Out of America: Drop-out from backstreets cracks whip over Clinton

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The Independent Online
BALTIMORE - Kweise Mfume ought to be Bill Clinton's sort of person. Self-discipline, the ability to pull yourself up by your bootstraps, are the core of the 'New Democrat' philosophy that won him the presidency. They are also the trademark of Mfume's miraculous career. If ever there was a member of the impoverished black underclass of America's inner cities, it was he: born here 44 years ago in the roughest part of town, a school drop-out who fathered five children by different women within five years, who drifted from one menial job to another.

Somehow, the man once called Frizzell Gray caught hold of an unravelling life. He took an African name, put himself through college and won a seat on Baltimore City Council. In 1986 he became a congressman; now he heads the influential black caucus on Capitol Hill. Kweise Mfume has clout. Unfortunately he and Clinton are not getting on.

There could be no clearer measure of this President's difficulties than his fraught relations with congressional blacks. It was not supposed to be like that. Bill Clinton made a reputation as a racially enlightened governor in a backwoods Southern state. In Washington he appointed four blacks among his 18 cabinet members. But since then almost everything has gone wrong, culminating in his withdrawal of the black law professor Lani Guinier as his nominee to head the Justice Department's sensitive civil rights division. Mfume and the caucus were so angered by the perceived sell-out to Senate moderates that they pulled out of a peace-making session with Clinton. Dorothy Gilliam, Washington Post columnist and unofficial mouthpiece of the capital's black establishment, wrote that 'if Bill Clinton had been president during the Civil War, blacks would still be in slavery . . . the President's watchword appears to be cowardice, not grace, under pressure.'

Naturally, the wise and worldly are making light of the mutiny. Tempers will cool, they say, and the caucus is too divided to make its threats stick. Moreover, has not Clinton got away with this sort of thing before, in 1992 when his criticism of the black rap singer Sister Souljah was taken as treachery by Jesse Jackson, but delighted white suburbanites whose votes he desperately needed? And did not blacks vote overwhelmingly for Clinton in November? So, they predict, it will be with the Guinier affair, a similar obligatory sop to the silent majority. Congressional blacks will realise they have no choice but to rally around a Democratic President. Perhaps - but this time not without causing trouble.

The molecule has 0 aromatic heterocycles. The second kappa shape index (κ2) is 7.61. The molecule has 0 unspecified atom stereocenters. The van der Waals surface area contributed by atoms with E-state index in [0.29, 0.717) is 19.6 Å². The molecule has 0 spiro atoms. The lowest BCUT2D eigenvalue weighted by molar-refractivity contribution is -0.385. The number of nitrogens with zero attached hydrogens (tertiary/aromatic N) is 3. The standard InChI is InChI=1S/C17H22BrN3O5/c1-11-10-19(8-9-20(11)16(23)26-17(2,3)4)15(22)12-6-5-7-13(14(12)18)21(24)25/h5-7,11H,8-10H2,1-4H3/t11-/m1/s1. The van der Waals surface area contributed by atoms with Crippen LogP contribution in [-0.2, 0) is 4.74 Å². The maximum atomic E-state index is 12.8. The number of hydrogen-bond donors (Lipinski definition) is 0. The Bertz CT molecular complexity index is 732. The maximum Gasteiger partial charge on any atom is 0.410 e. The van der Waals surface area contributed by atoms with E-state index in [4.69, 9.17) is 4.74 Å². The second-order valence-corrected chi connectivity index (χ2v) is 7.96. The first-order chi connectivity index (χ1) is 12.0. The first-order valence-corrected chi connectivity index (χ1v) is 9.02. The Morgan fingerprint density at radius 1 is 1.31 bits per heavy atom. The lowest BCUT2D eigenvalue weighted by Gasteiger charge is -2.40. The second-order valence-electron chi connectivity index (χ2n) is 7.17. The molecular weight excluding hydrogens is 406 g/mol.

April brought the first warning shot, when the caucus joined forces with Republicans to scupper a plan to give the President greater power to veto public spending items. A fortnight ago, many suspect that abstentions by black voters disillusioned over the abandonment of Ms Guinier contributed to the landslide defeat of a Democrat, Bob Krueger, in the Texas Senate race. And the caucus has other grievances - from broken Clinton promises over Haiti to the surrender of an economic stimulus package that would have channelled jobs and funds to the inner cities like Baltimore.

But nothing speaks louder than numbers. Last year's election increased the caucus from 25 to 39, and turned its chairmanship into a prize rich enough to produce the first ever contested election, which Mfume won. It was a black caucus turn-out that gave Clinton his crucial victory in the House vote on his economic package, by the threadbare margin of 219 to 213. If Mfume warns that his group will vote against any compromise that involves deeper cuts in welfare and health care, the White House must listen. Not bad for the backstreet boy who 14 years ago, in his own words, 'had one foot on a banana peel and the other foot halfway in hell'. Today, that description could equally apply to the state of the presidency.

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